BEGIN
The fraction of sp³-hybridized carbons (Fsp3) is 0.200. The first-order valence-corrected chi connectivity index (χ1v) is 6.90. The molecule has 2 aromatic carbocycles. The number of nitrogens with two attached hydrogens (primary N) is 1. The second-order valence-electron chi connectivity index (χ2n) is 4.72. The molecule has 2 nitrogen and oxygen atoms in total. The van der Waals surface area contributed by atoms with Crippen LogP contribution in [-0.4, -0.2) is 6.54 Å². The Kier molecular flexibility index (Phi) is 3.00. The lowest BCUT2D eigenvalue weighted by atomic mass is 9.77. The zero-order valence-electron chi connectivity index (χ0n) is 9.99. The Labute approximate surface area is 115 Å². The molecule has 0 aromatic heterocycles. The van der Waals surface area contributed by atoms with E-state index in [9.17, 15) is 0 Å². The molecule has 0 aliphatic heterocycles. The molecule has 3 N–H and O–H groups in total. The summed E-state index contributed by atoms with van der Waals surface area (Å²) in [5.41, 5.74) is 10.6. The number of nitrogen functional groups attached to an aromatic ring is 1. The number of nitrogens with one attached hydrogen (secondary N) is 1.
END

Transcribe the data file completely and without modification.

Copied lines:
The fraction of sp³-hybridized carbons (Fsp3) is 0.200. The first-order valence-corrected chi connectivity index (χ1v) is 6.90. The molecule has 2 aromatic carbocycles. The number of nitrogens with two attached hydrogens (primary N) is 1. The second-order valence-electron chi connectivity index (χ2n) is 4.72. The molecule has 2 nitrogen and oxygen atoms in total. The van der Waals surface area contributed by atoms with Crippen LogP contribution in [-0.4, -0.2) is 6.54 Å². The Kier molecular flexibility index (Phi) is 3.00. The lowest BCUT2D eigenvalue weighted by atomic mass is 9.77. The zero-order valence-electron chi connectivity index (χ0n) is 9.99. The Labute approximate surface area is 115 Å². The molecule has 0 aromatic heterocycles. The van der Waals surface area contributed by atoms with E-state index in [9.17, 15) is 0 Å². The molecule has 0 aliphatic heterocycles. The molecule has 3 N–H and O–H groups in total. The summed E-state index contributed by atoms with van der Waals surface area (Å²) in [5.41, 5.74) is 10.6. The number of nitrogen functional groups attached to an aromatic ring is 1. The number of nitrogens with one attached hydrogen (secondary N) is 1.